After depreciating earlier this year, China’s yuan now appears to be carving out a trading range. The dollar has been confined to roughly CNY6.20-CNY6.2650 since early April.
Recent data lends credence to our view that the Chinese economy was stabilizing with annualized growth a little above 7%. Although officials have clearly indicated a reluctance for large scale measures, this does not mean that officials are doing nothing.
In fact, both monetary and fiscal measures have been deployed. Local and central government expenditures rose 25% year-over-year in May. This compares with a 9.6% increase in the Jan-April period. Last week, the central government approved new infrastructure spending for roadways, railroads and ports. It is not clear how much this represents new money or the acceleration of spending that was already authorized.
It is also notable that the increase in spending took place as revenues slowed. Revenue seems to be a contemporaneous or even a lagging indicator. Government revenues rose 7.2% in May from a year ago. In April, revenues were 9.2% above year ago levels.
The PBOC has been targeting reductions in reserve requirements for banks with desired loan books and has been largely limited to relatively small and rural banks. There was a cut in April and earlier this month. PBOC has widened the number of banks to four more banks today, including Industrial Bank and China Merchant Bank. These four banks have about CNY7.7 trillion of loans as of the end of Q1. A 50 bp cut in the required reserve ratio (RRR) frees up about CNY40 bln of liquidity. An estimated CNY320 bln of liquidity has been generated by the reserve reductions since late April.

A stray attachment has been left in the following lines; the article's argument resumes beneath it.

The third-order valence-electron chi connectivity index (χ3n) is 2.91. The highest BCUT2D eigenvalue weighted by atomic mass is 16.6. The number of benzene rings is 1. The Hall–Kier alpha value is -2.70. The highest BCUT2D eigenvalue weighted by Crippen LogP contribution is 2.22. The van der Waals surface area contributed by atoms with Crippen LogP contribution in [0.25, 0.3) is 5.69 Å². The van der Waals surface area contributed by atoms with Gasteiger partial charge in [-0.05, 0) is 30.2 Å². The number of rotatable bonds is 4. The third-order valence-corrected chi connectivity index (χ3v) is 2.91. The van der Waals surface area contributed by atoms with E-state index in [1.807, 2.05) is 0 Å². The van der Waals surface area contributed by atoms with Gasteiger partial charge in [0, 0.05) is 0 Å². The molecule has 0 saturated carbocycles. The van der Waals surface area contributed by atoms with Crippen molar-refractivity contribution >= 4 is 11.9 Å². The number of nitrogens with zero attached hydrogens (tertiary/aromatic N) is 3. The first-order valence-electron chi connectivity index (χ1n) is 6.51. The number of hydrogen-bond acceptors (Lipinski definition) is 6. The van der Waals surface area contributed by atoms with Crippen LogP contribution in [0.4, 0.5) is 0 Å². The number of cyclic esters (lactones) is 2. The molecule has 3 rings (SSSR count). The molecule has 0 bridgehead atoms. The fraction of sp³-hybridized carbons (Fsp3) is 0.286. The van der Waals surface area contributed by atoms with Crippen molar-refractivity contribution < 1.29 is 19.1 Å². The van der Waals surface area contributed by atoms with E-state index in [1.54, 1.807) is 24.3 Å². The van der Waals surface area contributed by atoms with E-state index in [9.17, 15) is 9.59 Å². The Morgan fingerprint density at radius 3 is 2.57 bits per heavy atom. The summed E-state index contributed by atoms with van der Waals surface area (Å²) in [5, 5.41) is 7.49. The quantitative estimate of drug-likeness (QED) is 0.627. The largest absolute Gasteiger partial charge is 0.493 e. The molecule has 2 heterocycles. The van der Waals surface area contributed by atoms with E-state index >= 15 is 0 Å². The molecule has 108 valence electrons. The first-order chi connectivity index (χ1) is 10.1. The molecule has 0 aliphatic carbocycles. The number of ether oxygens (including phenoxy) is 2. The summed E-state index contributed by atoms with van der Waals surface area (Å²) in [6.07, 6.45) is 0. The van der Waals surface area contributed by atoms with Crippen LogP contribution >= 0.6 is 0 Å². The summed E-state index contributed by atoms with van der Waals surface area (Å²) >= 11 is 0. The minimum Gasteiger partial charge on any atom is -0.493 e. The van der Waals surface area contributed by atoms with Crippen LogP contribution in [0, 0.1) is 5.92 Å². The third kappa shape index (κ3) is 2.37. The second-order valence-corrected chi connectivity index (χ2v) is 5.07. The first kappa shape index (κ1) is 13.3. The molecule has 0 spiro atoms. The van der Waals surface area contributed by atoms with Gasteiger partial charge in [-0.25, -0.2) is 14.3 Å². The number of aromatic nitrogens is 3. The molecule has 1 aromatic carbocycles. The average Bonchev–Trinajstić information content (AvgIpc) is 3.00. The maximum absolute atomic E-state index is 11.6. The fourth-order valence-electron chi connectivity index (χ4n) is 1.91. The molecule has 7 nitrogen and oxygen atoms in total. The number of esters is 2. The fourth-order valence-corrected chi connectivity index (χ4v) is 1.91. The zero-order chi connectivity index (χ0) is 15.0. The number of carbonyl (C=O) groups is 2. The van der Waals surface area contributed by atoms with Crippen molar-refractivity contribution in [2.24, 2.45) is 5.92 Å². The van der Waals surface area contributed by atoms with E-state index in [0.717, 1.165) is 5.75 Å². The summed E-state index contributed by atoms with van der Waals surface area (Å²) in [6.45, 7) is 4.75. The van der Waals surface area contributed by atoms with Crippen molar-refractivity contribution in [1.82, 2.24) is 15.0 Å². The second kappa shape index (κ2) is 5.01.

The latest data also suggests that capital inflows into China slowed markedly in May. China reported that foreign exchange holdings in the banking system, which includes the central bank, rose to CNY29.541 trillion from CNY29.502 trillion. The difference is a proxy for the new flows or about CNY39 bln ($6.25 bln). This is down from CNY116.9 bln in April.
A couple of forces seem to be at work. With the yuan not in a clear uptrend, Chinese exporters are incentivized not to convert their foreign currency earnings. The loss of the yuan’s uptrend and an under-performing equity market may have discouraged foreign investors from bringing money into China. Direct investment flows, to be reported on June 16 is expected to also slow from the 3.4% year-over-year pace reported in April.
In turn, this suggests that reserve growth in Q2 may not match the $127 bln increase reported in Q1. Reserve growth does not appear to be a function of China’s trade account, but rather seems to be more a function of the capital account. Recall in Q1 China’s trade surplus stood at almost $17 bln down from $90 bln in Q4 13, when reserves grew by about $160 bln. Reserve figures from Q2 will be published on July 9.
Separately, the US TIC data out earlier today showed China reduced its US Treasury holdings in April for the third consecutive month. The $160 bln growth in Q1 reserves coincided with a $3.5 bln decline in US Treasury holdings. With $1.263 trillion of Treasuries, China remains the largest holder, according to the TIC data. According to the TIC data, China’s holdings peaked in November 2013 near $1.317 trillion. China’s investors appear to have sold into the US Treasury market rally. It did not deter it.
This piece is cross-posted from Marc to Market with permission.